Martin Tristani-Firouzi, MD
Martin Tristani-Firouzi, MD

Martin Tristani-Firouzi, MD, a professor of pediatrics, serves as Associate Director of the Nora Eccles Harrison Cardiovascular Research and Training Institute. Tristani-Firouzi’s research achievements and program development are rooted in a spirit of collaboration—locally, nationally, and internationally. Partnering with his colleagues in the Departments of Human Genetics, Neurobiology and Anatomy, Obstetrics, and Population Health Sciences, he has assembled multi-disciplinary research teams with cutting-edge expertise in bioinformatics, genomic, and clinical/translational/population research. He has also obtained significant external funding support for a program in Precision Cardiovascular Medicine.

Tristani-Firouzi was one of the first researchers to define and characterize the genetic and molecular basis for various forms of Long QT Syndrome, a heart rhythm disorder. Furthermore, his research group was the first to define an effective trial of gene-specific therapy for the treatment of Long QT Syndrome, an achievement that epitomizes bench-to-bedside research directed by a clinician-scientist.  

As a native of Puerto Rico, Tristani-Firouzi is an advocate for the Hispanic/Latino community and the primary provider of pediatric cardiology care for the Spanish-speaking community at Primary Children’s Hospital as well as U of U Health. His role as a medical volunteer for the International Children’s Heart Foundation has taken him to the Dominican Republic, Paraguay, and other underserved countries to perform numerous cardiac procedures.

About the Benning Medical Society

In 2005, the University of Utah School of Medicine was awarded a $22.5 million bequest from the estate of Arthur E. Benning to help recruit and retain top researchers in a variety of fields. As a result of this bequest, the School of Medicine was able to appoint 12 faculty members as H.A. and Edna Benning Presidential Endowed Chairs, who collectively form the Benning Medical Society, an elite circle of researchers and physicians. Benning Scholars are chosen based on their demonstrated commitment to the Society’s mission of excellence in patient care, education, research, and service. In addition, they embody U of U Health’s strong spirit of collaboration.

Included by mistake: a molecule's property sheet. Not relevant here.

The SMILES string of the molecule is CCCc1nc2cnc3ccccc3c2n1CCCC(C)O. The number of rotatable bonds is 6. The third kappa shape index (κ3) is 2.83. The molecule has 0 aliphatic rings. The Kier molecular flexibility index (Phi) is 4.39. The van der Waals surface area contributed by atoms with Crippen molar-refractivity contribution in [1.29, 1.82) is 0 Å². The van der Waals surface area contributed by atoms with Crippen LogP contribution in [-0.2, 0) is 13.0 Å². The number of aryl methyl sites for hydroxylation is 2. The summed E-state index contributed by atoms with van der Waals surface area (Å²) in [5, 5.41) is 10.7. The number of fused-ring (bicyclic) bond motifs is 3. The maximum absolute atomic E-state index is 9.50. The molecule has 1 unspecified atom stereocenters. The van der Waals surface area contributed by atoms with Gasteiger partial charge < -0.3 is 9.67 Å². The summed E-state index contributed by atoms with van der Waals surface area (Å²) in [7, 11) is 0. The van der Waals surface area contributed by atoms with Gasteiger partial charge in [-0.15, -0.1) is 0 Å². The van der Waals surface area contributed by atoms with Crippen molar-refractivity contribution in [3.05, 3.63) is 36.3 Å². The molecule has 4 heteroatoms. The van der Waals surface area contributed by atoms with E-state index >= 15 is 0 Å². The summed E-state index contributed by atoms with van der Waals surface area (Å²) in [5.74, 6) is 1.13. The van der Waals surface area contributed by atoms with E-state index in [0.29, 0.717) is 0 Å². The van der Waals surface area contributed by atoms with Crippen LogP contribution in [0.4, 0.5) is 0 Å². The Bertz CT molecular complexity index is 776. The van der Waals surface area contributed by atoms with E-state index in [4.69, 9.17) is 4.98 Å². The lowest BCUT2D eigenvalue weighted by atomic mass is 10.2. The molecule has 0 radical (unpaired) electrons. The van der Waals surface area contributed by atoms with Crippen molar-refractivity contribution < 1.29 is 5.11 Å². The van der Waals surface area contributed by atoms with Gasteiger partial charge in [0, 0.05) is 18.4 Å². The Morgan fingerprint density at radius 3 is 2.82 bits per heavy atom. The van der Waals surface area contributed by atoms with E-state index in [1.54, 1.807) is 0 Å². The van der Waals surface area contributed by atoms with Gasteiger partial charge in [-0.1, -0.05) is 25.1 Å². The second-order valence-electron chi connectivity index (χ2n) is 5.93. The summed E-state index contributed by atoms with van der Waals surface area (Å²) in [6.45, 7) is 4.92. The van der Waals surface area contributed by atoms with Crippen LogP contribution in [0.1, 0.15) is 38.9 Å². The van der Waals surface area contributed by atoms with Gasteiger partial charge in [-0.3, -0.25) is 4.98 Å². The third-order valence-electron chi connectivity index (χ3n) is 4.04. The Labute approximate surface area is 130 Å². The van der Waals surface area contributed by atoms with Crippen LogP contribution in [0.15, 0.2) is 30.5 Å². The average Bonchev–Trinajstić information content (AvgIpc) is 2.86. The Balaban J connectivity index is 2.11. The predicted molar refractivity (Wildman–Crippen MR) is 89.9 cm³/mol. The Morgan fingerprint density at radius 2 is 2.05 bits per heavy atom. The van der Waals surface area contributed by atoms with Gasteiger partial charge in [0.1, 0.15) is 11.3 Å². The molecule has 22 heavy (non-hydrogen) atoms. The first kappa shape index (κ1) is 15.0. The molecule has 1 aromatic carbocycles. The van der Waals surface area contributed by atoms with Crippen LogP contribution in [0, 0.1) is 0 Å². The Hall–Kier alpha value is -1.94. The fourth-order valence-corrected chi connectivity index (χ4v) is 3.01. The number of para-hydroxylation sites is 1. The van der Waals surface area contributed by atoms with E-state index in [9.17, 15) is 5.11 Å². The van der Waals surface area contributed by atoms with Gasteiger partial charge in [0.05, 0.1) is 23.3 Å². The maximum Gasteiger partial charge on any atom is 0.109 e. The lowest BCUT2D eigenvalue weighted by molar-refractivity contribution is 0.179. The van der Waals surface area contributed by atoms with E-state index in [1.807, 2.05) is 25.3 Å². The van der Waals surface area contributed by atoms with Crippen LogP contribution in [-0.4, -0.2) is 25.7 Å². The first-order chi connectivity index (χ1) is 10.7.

Each year, the Benning Medical Society invites a world-renowned researcher/scientist to campus to present a free public lecture on current, cutting-edge research that impacts community health. This year, we were pleased to host a virtual lecture presented by our own Nels Elde, PhD, an associate professor of human genetics who investigates how interactions between viruses and hosts drive changes in evolution over time. Elde earned a place in the 2020 class of MacArthur Fellows, commonly known as the “genius awards.”


Christopher P. Hill, DPhil

Christopher Hill is Vice Dean of Research for the University of Utah School of Medicine. Hill is a noted research scientist and distinguished professor in the Department of Biochemistry and former co-chair of the department. He holds an H.A. and Edna Benning Medical Society Chair and serves as the Society Chair. He is also an elected member of the American Academy of Arts and Sciences. Hill received a DPhil in chemistry from the University of York, England.